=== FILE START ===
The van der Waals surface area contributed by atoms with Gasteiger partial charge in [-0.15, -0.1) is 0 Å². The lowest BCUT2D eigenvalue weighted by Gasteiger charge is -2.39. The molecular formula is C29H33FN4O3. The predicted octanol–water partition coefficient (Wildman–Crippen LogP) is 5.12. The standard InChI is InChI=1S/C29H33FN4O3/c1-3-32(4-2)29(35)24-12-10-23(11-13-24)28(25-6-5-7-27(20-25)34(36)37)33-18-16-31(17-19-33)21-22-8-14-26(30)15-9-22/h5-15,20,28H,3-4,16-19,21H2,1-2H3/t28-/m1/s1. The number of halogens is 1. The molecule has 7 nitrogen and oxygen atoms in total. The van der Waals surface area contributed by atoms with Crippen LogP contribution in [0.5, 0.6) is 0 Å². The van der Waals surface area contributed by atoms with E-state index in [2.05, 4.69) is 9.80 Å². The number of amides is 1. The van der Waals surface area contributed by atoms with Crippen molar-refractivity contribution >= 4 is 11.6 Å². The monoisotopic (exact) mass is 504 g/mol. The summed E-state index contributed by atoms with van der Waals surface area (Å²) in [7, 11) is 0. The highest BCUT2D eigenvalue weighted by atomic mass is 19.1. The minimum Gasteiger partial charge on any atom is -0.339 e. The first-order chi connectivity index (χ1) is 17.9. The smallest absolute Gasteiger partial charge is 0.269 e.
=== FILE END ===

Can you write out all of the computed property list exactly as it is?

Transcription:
The van der Waals surface area contributed by atoms with Gasteiger partial charge in [-0.15, -0.1) is 0 Å². The lowest BCUT2D eigenvalue weighted by Gasteiger charge is -2.39. The molecular formula is C29H33FN4O3. The predicted octanol–water partition coefficient (Wildman–Crippen LogP) is 5.12. The standard InChI is InChI=1S/C29H33FN4O3/c1-3-32(4-2)29(35)24-12-10-23(11-13-24)28(25-6-5-7-27(20-25)34(36)37)33-18-16-31(17-19-33)21-22-8-14-26(30)15-9-22/h5-15,20,28H,3-4,16-19,21H2,1-2H3/t28-/m1/s1. The number of halogens is 1. The molecule has 7 nitrogen and oxygen atoms in total. The van der Waals surface area contributed by atoms with Crippen LogP contribution in [0.5, 0.6) is 0 Å². The van der Waals surface area contributed by atoms with E-state index in [2.05, 4.69) is 9.80 Å². The number of amides is 1. The van der Waals surface area contributed by atoms with Crippen molar-refractivity contribution >= 4 is 11.6 Å². The monoisotopic (exact) mass is 504 g/mol. The summed E-state index contributed by atoms with van der Waals surface area (Å²) in [7, 11) is 0. The highest BCUT2D eigenvalue weighted by atomic mass is 19.1. The minimum Gasteiger partial charge on any atom is -0.339 e. The first-order chi connectivity index (χ1) is 17.9. The smallest absolute Gasteiger partial charge is 0.269 e.